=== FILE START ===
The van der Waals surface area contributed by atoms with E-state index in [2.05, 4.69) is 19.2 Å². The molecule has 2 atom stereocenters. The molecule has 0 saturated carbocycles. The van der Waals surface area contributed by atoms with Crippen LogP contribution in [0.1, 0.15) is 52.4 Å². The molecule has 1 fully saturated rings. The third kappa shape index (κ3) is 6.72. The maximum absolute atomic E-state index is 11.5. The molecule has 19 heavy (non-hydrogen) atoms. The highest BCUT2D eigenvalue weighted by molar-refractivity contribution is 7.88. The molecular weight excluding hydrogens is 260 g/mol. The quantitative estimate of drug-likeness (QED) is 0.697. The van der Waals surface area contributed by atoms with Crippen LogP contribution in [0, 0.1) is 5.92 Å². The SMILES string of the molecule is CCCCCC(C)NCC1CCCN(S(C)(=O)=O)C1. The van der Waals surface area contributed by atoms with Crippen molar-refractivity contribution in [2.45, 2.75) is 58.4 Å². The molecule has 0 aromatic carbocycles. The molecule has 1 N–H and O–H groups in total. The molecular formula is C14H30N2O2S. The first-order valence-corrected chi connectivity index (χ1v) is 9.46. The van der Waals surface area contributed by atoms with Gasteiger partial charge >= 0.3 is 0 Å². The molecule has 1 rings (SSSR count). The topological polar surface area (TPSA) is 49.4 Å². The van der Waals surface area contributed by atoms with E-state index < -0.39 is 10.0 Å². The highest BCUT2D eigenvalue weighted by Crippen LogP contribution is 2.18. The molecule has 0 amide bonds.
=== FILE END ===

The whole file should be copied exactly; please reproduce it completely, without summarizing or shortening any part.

The van der Waals surface area contributed by atoms with E-state index in [2.05, 4.69) is 19.2 Å². The molecule has 2 atom stereocenters. The molecule has 0 saturated carbocycles. The van der Waals surface area contributed by atoms with Crippen LogP contribution in [0.1, 0.15) is 52.4 Å². The molecule has 1 fully saturated rings. The third kappa shape index (κ3) is 6.72. The maximum absolute atomic E-state index is 11.5. The molecule has 19 heavy (non-hydrogen) atoms. The highest BCUT2D eigenvalue weighted by molar-refractivity contribution is 7.88. The molecular weight excluding hydrogens is 260 g/mol. The quantitative estimate of drug-likeness (QED) is 0.697. The van der Waals surface area contributed by atoms with Crippen LogP contribution in [0, 0.1) is 5.92 Å². The SMILES string of the molecule is CCCCCC(C)NCC1CCCN(S(C)(=O)=O)C1. The van der Waals surface area contributed by atoms with Crippen molar-refractivity contribution in [2.45, 2.75) is 58.4 Å². The molecule has 0 aromatic carbocycles. The molecule has 1 N–H and O–H groups in total. The molecular formula is C14H30N2O2S. The first-order valence-corrected chi connectivity index (χ1v) is 9.46. The van der Waals surface area contributed by atoms with Gasteiger partial charge >= 0.3 is 0 Å². The molecule has 1 rings (SSSR count). The topological polar surface area (TPSA) is 49.4 Å². The van der Waals surface area contributed by atoms with E-state index < -0.39 is 10.0 Å². The highest BCUT2D eigenvalue weighted by Crippen LogP contribution is 2.18. The molecule has 0 amide bonds.